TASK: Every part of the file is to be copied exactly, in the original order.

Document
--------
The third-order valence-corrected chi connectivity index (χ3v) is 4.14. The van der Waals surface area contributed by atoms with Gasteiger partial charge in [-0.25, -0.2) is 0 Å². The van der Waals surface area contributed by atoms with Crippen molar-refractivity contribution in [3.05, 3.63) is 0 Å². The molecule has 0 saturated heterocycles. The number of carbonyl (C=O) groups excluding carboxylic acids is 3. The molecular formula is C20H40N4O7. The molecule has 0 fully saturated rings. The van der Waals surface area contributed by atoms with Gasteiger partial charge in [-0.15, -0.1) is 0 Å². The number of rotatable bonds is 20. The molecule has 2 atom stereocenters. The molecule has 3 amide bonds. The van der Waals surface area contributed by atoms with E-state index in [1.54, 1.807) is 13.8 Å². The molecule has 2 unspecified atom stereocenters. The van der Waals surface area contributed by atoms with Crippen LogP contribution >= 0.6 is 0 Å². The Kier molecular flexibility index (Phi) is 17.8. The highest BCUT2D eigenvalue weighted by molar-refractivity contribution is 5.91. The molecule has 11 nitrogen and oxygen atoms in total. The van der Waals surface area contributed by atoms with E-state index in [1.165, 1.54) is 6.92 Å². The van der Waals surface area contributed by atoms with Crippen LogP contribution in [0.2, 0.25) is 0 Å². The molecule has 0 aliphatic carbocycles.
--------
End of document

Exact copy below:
The third-order valence-corrected chi connectivity index (χ3v) is 4.14. The van der Waals surface area contributed by atoms with Gasteiger partial charge in [-0.25, -0.2) is 0 Å². The van der Waals surface area contributed by atoms with Crippen molar-refractivity contribution in [3.05, 3.63) is 0 Å². The molecule has 0 saturated heterocycles. The number of carbonyl (C=O) groups excluding carboxylic acids is 3. The molecular formula is C20H40N4O7. The molecule has 0 fully saturated rings. The van der Waals surface area contributed by atoms with Gasteiger partial charge in [-0.15, -0.1) is 0 Å². The number of rotatable bonds is 20. The molecule has 2 atom stereocenters. The molecule has 3 amide bonds. The van der Waals surface area contributed by atoms with E-state index in [1.54, 1.807) is 13.8 Å². The molecule has 2 unspecified atom stereocenters. The van der Waals surface area contributed by atoms with Crippen LogP contribution >= 0.6 is 0 Å². The Kier molecular flexibility index (Phi) is 17.8. The highest BCUT2D eigenvalue weighted by molar-refractivity contribution is 5.91. The molecule has 11 nitrogen and oxygen atoms in total. The van der Waals surface area contributed by atoms with E-state index in [1.165, 1.54) is 6.92 Å². The van der Waals surface area contributed by atoms with Crippen LogP contribution in [0.2, 0.25) is 0 Å². The molecule has 0 aliphatic carbocycles.